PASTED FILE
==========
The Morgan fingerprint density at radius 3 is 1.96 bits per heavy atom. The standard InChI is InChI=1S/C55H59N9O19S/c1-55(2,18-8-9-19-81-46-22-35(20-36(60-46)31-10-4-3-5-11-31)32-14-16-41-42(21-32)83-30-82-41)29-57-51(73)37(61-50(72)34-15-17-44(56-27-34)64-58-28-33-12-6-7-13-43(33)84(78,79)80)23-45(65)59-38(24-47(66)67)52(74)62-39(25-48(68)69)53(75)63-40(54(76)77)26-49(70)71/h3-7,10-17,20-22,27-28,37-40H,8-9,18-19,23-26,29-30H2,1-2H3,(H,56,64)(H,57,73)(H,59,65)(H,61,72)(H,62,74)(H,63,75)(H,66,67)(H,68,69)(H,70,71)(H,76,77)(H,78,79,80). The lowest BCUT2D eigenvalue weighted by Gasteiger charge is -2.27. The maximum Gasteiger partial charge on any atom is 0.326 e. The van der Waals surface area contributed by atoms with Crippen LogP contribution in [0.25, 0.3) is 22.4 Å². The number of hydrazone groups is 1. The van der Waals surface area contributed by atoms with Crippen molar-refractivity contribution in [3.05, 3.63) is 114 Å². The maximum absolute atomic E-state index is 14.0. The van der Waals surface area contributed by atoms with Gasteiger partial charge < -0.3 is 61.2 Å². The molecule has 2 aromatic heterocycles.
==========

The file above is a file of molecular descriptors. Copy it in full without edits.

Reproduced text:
The Morgan fingerprint density at radius 3 is 1.96 bits per heavy atom. The standard InChI is InChI=1S/C55H59N9O19S/c1-55(2,18-8-9-19-81-46-22-35(20-36(60-46)31-10-4-3-5-11-31)32-14-16-41-42(21-32)83-30-82-41)29-57-51(73)37(61-50(72)34-15-17-44(56-27-34)64-58-28-33-12-6-7-13-43(33)84(78,79)80)23-45(65)59-38(24-47(66)67)52(74)62-39(25-48(68)69)53(75)63-40(54(76)77)26-49(70)71/h3-7,10-17,20-22,27-28,37-40H,8-9,18-19,23-26,29-30H2,1-2H3,(H,56,64)(H,57,73)(H,59,65)(H,61,72)(H,62,74)(H,63,75)(H,66,67)(H,68,69)(H,70,71)(H,76,77)(H,78,79,80). The lowest BCUT2D eigenvalue weighted by Gasteiger charge is -2.27. The maximum Gasteiger partial charge on any atom is 0.326 e. The van der Waals surface area contributed by atoms with Crippen LogP contribution in [0.25, 0.3) is 22.4 Å². The number of hydrazone groups is 1. The van der Waals surface area contributed by atoms with Crippen molar-refractivity contribution in [3.05, 3.63) is 114 Å². The maximum absolute atomic E-state index is 14.0. The van der Waals surface area contributed by atoms with Gasteiger partial charge < -0.3 is 61.2 Å². The molecule has 2 aromatic heterocycles.